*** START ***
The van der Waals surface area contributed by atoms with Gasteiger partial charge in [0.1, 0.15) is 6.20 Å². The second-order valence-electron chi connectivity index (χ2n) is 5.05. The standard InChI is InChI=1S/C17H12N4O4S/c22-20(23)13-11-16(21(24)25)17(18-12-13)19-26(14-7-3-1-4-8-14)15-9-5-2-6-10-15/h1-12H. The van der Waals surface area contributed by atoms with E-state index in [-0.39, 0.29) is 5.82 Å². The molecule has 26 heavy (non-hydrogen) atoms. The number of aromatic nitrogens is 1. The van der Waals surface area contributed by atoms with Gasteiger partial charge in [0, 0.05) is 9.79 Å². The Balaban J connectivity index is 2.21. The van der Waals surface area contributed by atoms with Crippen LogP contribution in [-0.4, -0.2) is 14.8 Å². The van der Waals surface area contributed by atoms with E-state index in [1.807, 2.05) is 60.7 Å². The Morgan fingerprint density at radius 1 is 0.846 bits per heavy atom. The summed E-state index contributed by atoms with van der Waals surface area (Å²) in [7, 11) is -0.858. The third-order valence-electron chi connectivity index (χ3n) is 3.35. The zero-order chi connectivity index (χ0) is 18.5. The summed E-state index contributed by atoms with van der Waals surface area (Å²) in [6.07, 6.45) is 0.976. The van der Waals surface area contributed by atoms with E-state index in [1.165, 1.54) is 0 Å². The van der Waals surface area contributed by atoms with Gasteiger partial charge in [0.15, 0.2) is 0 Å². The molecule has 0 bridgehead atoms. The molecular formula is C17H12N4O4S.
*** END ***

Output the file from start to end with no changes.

The van der Waals surface area contributed by atoms with Gasteiger partial charge in [0.1, 0.15) is 6.20 Å². The second-order valence-electron chi connectivity index (χ2n) is 5.05. The standard InChI is InChI=1S/C17H12N4O4S/c22-20(23)13-11-16(21(24)25)17(18-12-13)19-26(14-7-3-1-4-8-14)15-9-5-2-6-10-15/h1-12H. The van der Waals surface area contributed by atoms with E-state index in [-0.39, 0.29) is 5.82 Å². The molecule has 26 heavy (non-hydrogen) atoms. The number of aromatic nitrogens is 1. The van der Waals surface area contributed by atoms with Gasteiger partial charge in [0, 0.05) is 9.79 Å². The Balaban J connectivity index is 2.21. The van der Waals surface area contributed by atoms with Crippen LogP contribution in [-0.4, -0.2) is 14.8 Å². The van der Waals surface area contributed by atoms with E-state index in [1.807, 2.05) is 60.7 Å². The Morgan fingerprint density at radius 1 is 0.846 bits per heavy atom. The summed E-state index contributed by atoms with van der Waals surface area (Å²) in [7, 11) is -0.858. The third-order valence-electron chi connectivity index (χ3n) is 3.35. The zero-order chi connectivity index (χ0) is 18.5. The summed E-state index contributed by atoms with van der Waals surface area (Å²) in [6.07, 6.45) is 0.976. The van der Waals surface area contributed by atoms with E-state index in [1.165, 1.54) is 0 Å². The van der Waals surface area contributed by atoms with Gasteiger partial charge in [0.15, 0.2) is 0 Å². The molecule has 0 bridgehead atoms. The molecular formula is C17H12N4O4S.